You hear it whenever someone gets sick or dies soon after losing a spouse: Was it because of a broken heart? Stress might not be to blame for former, but it does the body no favors, and one partner's health clearly affects the other's.
A sudden shock can trigger aor something like it called . Some studies also have found that people are more likely to die soon after losing a longtime spouse.
But often the timing is mere coincidence, and "broken heart" speculation just fuels a neat narrative when the problem is unsurprising in an older person with underlying health issues. Bush has suffered from a number of health conditions in recent years, including a form of Parkinson's disease and a serious.
In any case, the death of a loved one is a dangerous time for the surviving spouse, said Dr. Nieca Goldberg, a cardiologist at NYU Langone Medical Center and an American Heart Association spokeswoman.
"It's really important to have a lot of other support around you," she said. "When people are depressed after something like this happens, they may not be eating, they may ignore symptoms and want to be stoic. They're certainly stressing and may not be getting enough rest. All of these things can set the stage for life-threatening conditions."
Bush, who will turn 94 in June, has been hospitalized since Sunday with an infection that's spread to his blood. "Blood infections are very serious, particularly in the elderly," CBS News medical contributor Dr. David Agus told "CBS This Morning."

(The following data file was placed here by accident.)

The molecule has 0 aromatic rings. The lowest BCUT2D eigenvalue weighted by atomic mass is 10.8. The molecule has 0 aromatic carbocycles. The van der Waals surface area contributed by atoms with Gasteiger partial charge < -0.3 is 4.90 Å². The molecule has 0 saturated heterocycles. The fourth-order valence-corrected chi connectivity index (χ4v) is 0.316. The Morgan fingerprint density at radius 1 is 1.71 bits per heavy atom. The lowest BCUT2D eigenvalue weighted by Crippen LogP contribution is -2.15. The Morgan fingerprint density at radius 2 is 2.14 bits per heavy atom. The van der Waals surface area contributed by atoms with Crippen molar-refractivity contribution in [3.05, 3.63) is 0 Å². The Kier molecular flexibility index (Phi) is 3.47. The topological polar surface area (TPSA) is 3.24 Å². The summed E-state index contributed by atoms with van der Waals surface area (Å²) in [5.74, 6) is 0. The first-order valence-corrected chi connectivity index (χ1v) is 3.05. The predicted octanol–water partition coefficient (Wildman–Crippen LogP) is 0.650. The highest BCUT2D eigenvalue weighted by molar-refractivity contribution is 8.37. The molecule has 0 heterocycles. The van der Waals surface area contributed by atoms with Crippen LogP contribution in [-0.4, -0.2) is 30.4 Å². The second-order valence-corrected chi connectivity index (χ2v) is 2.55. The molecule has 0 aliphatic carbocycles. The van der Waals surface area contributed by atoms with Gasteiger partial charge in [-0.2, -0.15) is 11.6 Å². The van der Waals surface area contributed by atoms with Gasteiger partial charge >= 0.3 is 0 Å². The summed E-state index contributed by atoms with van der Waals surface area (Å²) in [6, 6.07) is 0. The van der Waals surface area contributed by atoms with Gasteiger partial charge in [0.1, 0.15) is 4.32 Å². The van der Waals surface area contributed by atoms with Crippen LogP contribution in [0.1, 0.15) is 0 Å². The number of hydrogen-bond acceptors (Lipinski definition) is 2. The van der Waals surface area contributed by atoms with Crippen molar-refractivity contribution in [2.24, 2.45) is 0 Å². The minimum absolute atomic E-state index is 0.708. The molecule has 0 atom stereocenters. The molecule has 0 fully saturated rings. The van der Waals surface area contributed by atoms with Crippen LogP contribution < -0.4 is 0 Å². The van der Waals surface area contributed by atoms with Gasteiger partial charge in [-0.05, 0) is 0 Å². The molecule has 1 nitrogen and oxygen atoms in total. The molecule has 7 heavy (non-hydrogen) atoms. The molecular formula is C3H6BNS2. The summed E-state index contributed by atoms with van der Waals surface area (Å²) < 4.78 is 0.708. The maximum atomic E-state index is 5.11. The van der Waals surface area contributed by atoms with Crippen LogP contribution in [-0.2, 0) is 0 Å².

Stress weakens the immune system and can make infections harder to fend off, said several doctors, including Agus, who are not involved in his care.
"You couple that with sitting in a [funeral] ceremony where you're shaking lots of hands, greeting lots of people, hugging them, kissing them. The potential for spread of infection is real," Agus said.
It's possible the former president ignored early signs of infection during the flurry of preparations for Barbara Bush's funeral, said James Giordano, a Georgetown University neurologist and expert on stress's effects on the body.
"It could be something as simple as that; inattention led to an escalation of signs and symptoms," he said. "He's old, there's no good way to put it," so medical problems and risks are magnified by stress.
Stress has three stages, Giordano said: alarm, when the body releases "fight or flight" chemicals that can do damage; a resistance stage, like "calling out all the troops" to deal with the stress; and then fatigue or a letdown stage, when some of the body's defenses may crash from the strain.
Even if a partner's death is anticipated — as Barbara Bush's was after she decided to forgo more aggressive medical treatment and— "facing and going through the reality of the event" is stressful, he said.
Stress and a broken heart sometimes may get too much blame, though, when people are grieving.
Country music star Johnny Cash died four months after his wife, June Carter Cash, did in 2003. She was 73 and died of complications following heart valve surgery. He was 71 when he died of problems related to diabetes and had a neurological disease for years before that.
"Broken heart syndrome" was widely speculated when, in 2016. An autopsy later showed that Reynolds, 84, died of a blood vessel that ruptured and caused bleeding in her brain — a kind of stroke. She also had high blood pressure and other serious medical problems for several years before that.